50 years and counting: JBS plant continues to make strong impact on local economy
WORTHINGTON — Fifty years ago this fall, the facility now known as this city’s JBS plant began operations.
Fifty years later, JBS isn’t nearly as private about its business.
“We’re trying to be more transparent with the community so people don’t get the wrong ideas about us,” explained Brad Hellinga, vice president and general manager at JBS Worthington. “We’ve been trying to get groups in here, like the Chamber of Commerce as well as high school classes and college classes, and FFA-type things. People tend to think the worst if they don’t know the reality of it.”
Minnesota Farm Bureau President Kevin Papp is also complimentary of JBS’ outreach efforts.
“JBS, specifically, has been very easy to work with,” Papp said. “I personally have been through the plant four or five times with different groups.
“All of us in agriculture, whether we grow the crops or care for the animals — whatever our role is — transparency is very important to today’s consumers,” he added. “Whether it’s knowing the farmer that grew it or the person that processed it or harvested it, we all want agriculture to be as transparent and open as possible.”
The reality at JBS is that while some aspects of hog production aren’t terribly different from what they were 50 years ago, there has also been plenty of change.
“A lot of technology has come on,” said Hellinga, adding that the plant also began double-shifting in the late 1980s, which also was a significant boon to production. “Those advances, along with other factors, have allowed us to go from where we then — in terms of hogs per day — to what we’re doing now.”
Armour planned to harvest in the neighborhood of 5,000 hogs a day when it opened in 1964. Today, JBS harvests an average of 20,800 hogs a day, and the results of that effort have ramifications far beyond the southwest Minnesota prairie.
“The 1964 paper (a special section about Armour’s opening) references sending a lot of the products to the east on rail cars filled with ice,” Hellinga said. “Now, shipping to the east means China and Japan.”
And there’s a lot more than traditional pork products being shipped. For instance, mucosa, which is found inside the small intestines of a hog, is an ingredient in the blood-thinning drug Heparin. A 48,000-pound tanker of mucosa— a result of 12 hours of production — yields about 22 pounds of Heparin for the pharmaceutical companies that buy it from JBS. The small intestines are then cleaned, salted and sent to China for further processing into casings.
Providing an economic stimulus
When Armour opened in Worthington in 1964, the facility employed 375 workers with a total annual payroll of $2 million. Fast-forward 50 years, and those figures are 2,200 employees and a $100 million payroll.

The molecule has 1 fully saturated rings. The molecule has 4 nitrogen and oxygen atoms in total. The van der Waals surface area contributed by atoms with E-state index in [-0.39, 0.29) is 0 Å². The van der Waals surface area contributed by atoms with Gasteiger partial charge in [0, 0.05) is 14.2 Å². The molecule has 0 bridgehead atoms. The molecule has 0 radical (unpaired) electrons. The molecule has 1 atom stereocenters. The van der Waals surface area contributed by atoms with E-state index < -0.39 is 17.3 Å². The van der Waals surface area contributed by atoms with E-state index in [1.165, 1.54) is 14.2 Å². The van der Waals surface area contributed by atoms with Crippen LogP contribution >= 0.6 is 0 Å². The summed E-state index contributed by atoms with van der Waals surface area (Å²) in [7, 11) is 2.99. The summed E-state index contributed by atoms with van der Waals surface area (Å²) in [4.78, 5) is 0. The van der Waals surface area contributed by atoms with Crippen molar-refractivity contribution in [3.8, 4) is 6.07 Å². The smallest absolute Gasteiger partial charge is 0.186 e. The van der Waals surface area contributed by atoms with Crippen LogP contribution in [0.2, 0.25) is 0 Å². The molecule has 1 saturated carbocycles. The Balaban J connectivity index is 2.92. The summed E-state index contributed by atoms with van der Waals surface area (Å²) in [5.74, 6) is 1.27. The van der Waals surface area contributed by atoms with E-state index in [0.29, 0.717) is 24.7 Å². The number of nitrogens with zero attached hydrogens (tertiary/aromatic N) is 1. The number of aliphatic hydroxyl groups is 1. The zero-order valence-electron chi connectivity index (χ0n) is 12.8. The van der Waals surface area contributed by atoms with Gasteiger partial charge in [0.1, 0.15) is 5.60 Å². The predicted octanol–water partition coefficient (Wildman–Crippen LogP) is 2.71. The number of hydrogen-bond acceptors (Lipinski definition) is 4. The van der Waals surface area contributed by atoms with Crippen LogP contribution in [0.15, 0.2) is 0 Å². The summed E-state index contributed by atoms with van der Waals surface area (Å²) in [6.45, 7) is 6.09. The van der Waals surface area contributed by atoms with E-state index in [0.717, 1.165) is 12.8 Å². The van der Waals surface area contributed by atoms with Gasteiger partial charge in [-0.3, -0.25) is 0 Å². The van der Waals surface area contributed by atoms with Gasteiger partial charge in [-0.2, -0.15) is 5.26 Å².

“The City of Worthington has been very fortunate to have this industry in our community,” Worthington Area Chamber of Commerce Executive Director Darlene Macklin said of JBS. “They have provided high employment, contributed to our tax base, been generous to community events with donations and continue to have successful growth by increasing their operation here in Worthington. The Worthington Area Chamber of Commerce congratulates them on their 50 years in business.”
The economic impact JBS has in Worthington and the surrounding area has continued to grow since Hellinga first joined the company back in 1990.
“When I started here, it was 15,600 head per day,” Hellinga recalled. “One big thing we added was quick chill, which allows us to cut some of the hogs the same day as we harvest them. Beforehand, we had to hold them all into coolers before we cut them. Now, we’ve increased our ability to harvest more hogs in a single day.
“Also, back when I started in 1990, most of the product was paper-wrapped, and we made three or four kinds of bone-in loins and a couple of kinds of boneless loins,” Hellinga continued. “Now we make all kinds of products for the different customers we have — we have a diverse product profile.”
One of those customers is Wakefield Pork Inc. of Gaylord.
“JBS’s presence in Worthington has made the town and surrounding area a very attractive environment for Wakefield Pork to operate in,” Wakefield Pork Director of Logistics Lincoln Langhorst said. “The steady growth that Wakefield Pork has made over the last 25 years would not be possible without JBS being present in the community of Worthington.
“Hundreds of area family farms that supply JBS is noticed firsthand,” he continued. “The unnoticed benefits of JBS presence are the supporting roles like field staff, local feed mills, livestock transporters, veterinarians, truck wash, etc. — the ripple effect of JBS’s presence is quite phenomenal to the area, and we are very thankful for that.”
The connections JBS has with these hog producers and many others helps Minnesota a national leader in hog production. Iowa remains “far and away” the first in the nation in that department — and JBS, naturally, works with some Iowa producers, but Minnesota and specifically Nobles County are plenty busy with pigs.
“In 1964, Nobles County was one of the top 10 counties in the nation,” Hellinga said. “I’m not sure about today ... but I imagine it still ranks high.”